In this study, we first reanalyzed whole-body RNA-seq data of pea aphid males and females and evidenced a potential dosage compensation mechanism. We then generated an overview of the open chromatin structure (nucleosome-depleted regions) of whole-body pea aphid males and females using the Formaldehyde-Assisted Isolation of Regulatory Elements. This first genome-wide epigenetic study in aphids demonstrated an enhanced chromatin accessibility of the males’ single X chromosome compared to the two X of the females.
Global transcriptomic profiles suggest potential dosage compensation in pea aphid males
Using a total of 3712 genes assigned to autosomes or the X chromosome, Jaquiéry et al.  outlined that in the pea aphid, autosomal genes display similar transcription levels between males and females while X-linked genes are slightly more expressed in males than in females. Based on the same data, Pal and Vicoso  outlined different results as they found that males and females share similar expression levels on both X and autosomes. These contradictory results can, however, be explained by a misassignment of genes to chromosomes due to a widespread scaffold misassembly in the pea aphid genome . Here, we used a new assignation of scaffolds to chromosomes  to analyze X-linked and autosomal gene expression patterns in females and males.
In males, we showed X/AA expression ratios almost equal to 1 when taking into account consistently expressed genes (mean RPKM >2). Similar expression patterns in organisms showing complete dosage compensation have been demonstrated such as in Manduca sexta heads  where the Z/AA ratio is approaching 1 when lowly expressed genes are not considered. These results suggest a potential dosage compensation mechanism in the male pea aphids.
Contrastingly, the females XX/AA expression ratios are inferior to 1 which is not a common feature within male heterogametic species with complete dosage compensation. Nevertheless, such an unusual ratio can also be observed in the flour beetle (Tribolium castaneum). In this species, females display a XX/AA ratio superior to 1 which is explained by the fact that females show a global X-linked genes overexpression (supported by an enrichment of female-biased genes on the X), while males show a X/AA ratio equal to 1, ending up with a XX/X ratio different from 1 . In the pea aphid, the X chromosome is predicted to be masculinized , and we indeed observed that X-linked male-biased genes are almost three times more represented than X-linked female-biased genes and that most of the X-linked male-biased genes are male specific (i.e., expressed in males but not at all in females, as shown in Fig. 2k). As a result, XX/AA female ratio and female-to-male XX/X ratio are inferior to 1. It has to be noted that mRNA extractions were performed on whole individuals and thus contain mRNAs from both somatic and germ cells. The fact that most X-linked male-biased genes are almost male specific suggests that these genes could be testis specific or more generally involved in male phenotypic traits. GO terms enrichment analyses on female-biased, male-biased and unbiased gene classes on the X and autosomes revealed that only male-biased and female-biased genes on the X display reproductive-related functions. Male-biased X-linked genes display an enrichment of biological processes related to male-specific reproduction such as cilium movement, microtubule-based movement, sperm competition and multi-organism reproductive process (Additional file 5). Because the pea aphid’s spermatozoids are flagellated , such functions are likely to correspond to testis-specific genes, thus reinforcing the hypothesis of their absence of expression in females because of their male germ cells specificity. The unusual females XX/AA ratio (<1) for a male heterogametic species can thus be explained and is compatible with complete dosage compensation in the male pea aphids.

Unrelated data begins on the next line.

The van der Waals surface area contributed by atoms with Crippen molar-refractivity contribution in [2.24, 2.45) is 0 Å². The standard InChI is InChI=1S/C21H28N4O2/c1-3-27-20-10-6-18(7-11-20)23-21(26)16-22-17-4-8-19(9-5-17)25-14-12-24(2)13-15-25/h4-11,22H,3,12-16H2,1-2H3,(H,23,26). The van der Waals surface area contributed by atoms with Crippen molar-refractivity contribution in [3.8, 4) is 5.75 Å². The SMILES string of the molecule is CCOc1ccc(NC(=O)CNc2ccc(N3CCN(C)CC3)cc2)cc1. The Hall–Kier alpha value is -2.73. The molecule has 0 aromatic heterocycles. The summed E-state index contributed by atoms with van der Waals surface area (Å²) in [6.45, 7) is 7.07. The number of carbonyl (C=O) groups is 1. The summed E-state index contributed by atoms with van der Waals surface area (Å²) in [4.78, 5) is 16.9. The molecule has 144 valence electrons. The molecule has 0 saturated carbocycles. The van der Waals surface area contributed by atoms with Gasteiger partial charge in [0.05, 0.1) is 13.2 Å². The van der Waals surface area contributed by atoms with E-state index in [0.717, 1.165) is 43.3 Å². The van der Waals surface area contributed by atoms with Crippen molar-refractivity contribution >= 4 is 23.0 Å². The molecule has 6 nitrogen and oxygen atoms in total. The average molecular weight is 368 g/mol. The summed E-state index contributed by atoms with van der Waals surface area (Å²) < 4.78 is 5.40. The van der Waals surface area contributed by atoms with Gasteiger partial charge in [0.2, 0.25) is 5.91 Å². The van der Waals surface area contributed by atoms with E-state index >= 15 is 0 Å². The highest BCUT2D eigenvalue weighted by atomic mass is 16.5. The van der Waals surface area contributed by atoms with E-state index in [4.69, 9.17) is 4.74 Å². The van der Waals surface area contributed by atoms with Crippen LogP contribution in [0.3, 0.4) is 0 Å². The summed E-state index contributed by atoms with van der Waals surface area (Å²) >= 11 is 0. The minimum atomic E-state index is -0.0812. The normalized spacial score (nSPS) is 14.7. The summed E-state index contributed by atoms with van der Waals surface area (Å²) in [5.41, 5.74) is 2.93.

In mammals and in Drosophila [20, 49], dosage compensation mechanism activity on the X chromosome can be different between germ cells and somatic cells. Mammals do not show any dosage compensation in the germ cells where the X chromosome inactivation in females is withdrawn in developing primordial germ cells, allowing X-linked genes expression in female gametes . Contrastingly, D. melanogaster germ cells compensate for gene dose in germlines with, however, distinct mechanisms than the well-known somatic cells dosage compensation . These studies suggest that dosage compensation does not always occur in germ cells. Since the RNA-seq data analyzed in our study comprise mRNAs from germ cells and somatic cells, we cannot conclude whether the potential dosage compensation in the male pea aphids occurs only in somatic cells or in both somatic and germ cells.
Dosage compensation in the pea aphid might be achieved by an enhanced chromatin accessibility of the X chromosome in males
Dosage compensation is often controlled by epigenetic mechanisms mediating the X or Z chromosome chromatin accessibility. Since our RNA-seq analyses suggest potential complete dosage compensation in the male pea aphids, we aimed at assessing the global chromatin accessibility of the autosomes and the X chromosome(s) in both males and females using FAIRE-seq. The FAIRE methodology allows the identification of open chromatin (nucleosome-depleted) regions. It has been performed for the first time by Giresi et al.  and since then has been used in various organisms and tissues [39, 40, 50]. Methods such as assay for transposase-accessible chromatin (ATAC) [51,52,53] are becoming alternatives to the FAIRE overtime; however, the latter remains a reliable way to assess open chromatin regions at the genome scale when coupled to high-throughput sequencing.